He says:

After three significant revisions, Apple’s butterfly key switches remain as controversial and unreliable as ever. At best, they’re a compromise acceptable only on the ultra-thin 12” MacBook, and only if nothing else fits. They have no place in Apple’s mainstream or pro computers.

Maybe not. But here’s the strangest thing. I have a 12.9 inch iPad Pro with the Apple Smart Keyboard. It is great to type on. Yet it uses the same basic butterfly key switch.

I’m a touch typist and hammer keyboards because I learnt to type on manual typewriters. The Smart Keyboard may not be perfect, no portable keyboard is, but it is a far better experience than typing on a new MacBook or MacBook Pro.

When I wrote about the MacBook Pro keyboard before, I found it acceptable, but clearly preferred the keyboard on the Air.

Few options beyond MacBook Pro

My ageing MacBook Air is coming up for replacement. After looking at the MacBook and MacBook Pro keyboards and deciding they are not for me, I’m thinking about the options for my next portable computer. At this stage the shortlist is go with the iPad Pro and get a desktop iMac for home, buy a new MacBook Air or wait until there’s a refurbished older Retina MacBook Pro in the local Apple Store.

While buying a refurbished machine is good for the planet, it doesn’t seem right. A new MacBook Air would be a productive choice. Yet I prefer Retina displays. The MacBook Air specification is old-fashioned by late 2017 standards.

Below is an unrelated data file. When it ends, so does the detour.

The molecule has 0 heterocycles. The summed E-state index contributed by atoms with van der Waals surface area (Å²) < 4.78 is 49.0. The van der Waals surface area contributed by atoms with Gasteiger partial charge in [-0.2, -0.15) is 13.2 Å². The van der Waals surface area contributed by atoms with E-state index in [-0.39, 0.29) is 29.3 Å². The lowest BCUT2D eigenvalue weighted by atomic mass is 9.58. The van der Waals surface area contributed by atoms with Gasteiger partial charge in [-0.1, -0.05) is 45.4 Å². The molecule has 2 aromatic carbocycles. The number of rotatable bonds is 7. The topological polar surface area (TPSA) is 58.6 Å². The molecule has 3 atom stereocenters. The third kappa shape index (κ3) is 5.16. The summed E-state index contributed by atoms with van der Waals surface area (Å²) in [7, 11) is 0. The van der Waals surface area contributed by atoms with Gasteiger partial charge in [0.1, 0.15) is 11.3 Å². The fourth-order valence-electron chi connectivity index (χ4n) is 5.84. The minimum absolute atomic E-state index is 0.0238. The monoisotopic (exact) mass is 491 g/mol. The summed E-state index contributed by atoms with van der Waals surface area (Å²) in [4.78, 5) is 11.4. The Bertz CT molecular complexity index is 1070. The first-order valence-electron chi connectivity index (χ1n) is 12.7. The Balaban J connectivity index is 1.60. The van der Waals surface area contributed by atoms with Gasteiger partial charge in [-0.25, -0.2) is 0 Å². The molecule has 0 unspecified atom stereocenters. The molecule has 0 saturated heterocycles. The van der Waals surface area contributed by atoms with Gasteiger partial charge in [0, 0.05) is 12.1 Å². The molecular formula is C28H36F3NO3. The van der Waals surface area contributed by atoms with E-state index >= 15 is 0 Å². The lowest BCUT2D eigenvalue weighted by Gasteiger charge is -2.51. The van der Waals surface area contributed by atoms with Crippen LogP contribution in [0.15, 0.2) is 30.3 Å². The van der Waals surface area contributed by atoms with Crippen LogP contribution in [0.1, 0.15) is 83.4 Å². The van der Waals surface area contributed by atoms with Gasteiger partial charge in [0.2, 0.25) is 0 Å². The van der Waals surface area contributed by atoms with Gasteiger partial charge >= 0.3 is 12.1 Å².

Which means the most likely choice will be the iPad Pro and iMac. That’s remarkable as it means for the first time in years there isn’t a MacBook model that meets my needs. All because Apple doesn’t offer one with a decent keyboard.

Back to Arment:

The MacBook Pro must return to scissor key switches. If Apple only changes one thing about the next MacBook Pro, it should be this.

It needs to do this soon to get my business. I’m probably not alone. And yet it’s unlikely Apple will move because it seems the new MacBook Pros have been selling better than expected. If the market has spoken, whatever it said was not: “fix the MacBook Pro keyboard”.

Mobile phone handsetPeople are paying more for phones. After years of falling prices, market research firm GfK reports the average price of a phone climbed seven percent in the last year. The number of phones sold worldwide climbed three percent during the year. Sales fell in North America and Western Europe.

GfK works with actual sales data rather than the shipments preferred by some analysts. This means the information is a more accurate reflection of consumer behaviour.

The clear pattern is that phone makers have switched focus towards more expensive premium smartphone models. Apple, Samsung and, most of all, Huawei all moved their customers upmarket. GfK says the premium features have become more important to customers.

What phone buyers want

They now look for: “water and dust protection, battery power and memory, high-resolution sound, camera and video capabilities, bezel-less design and even biometric sensors”.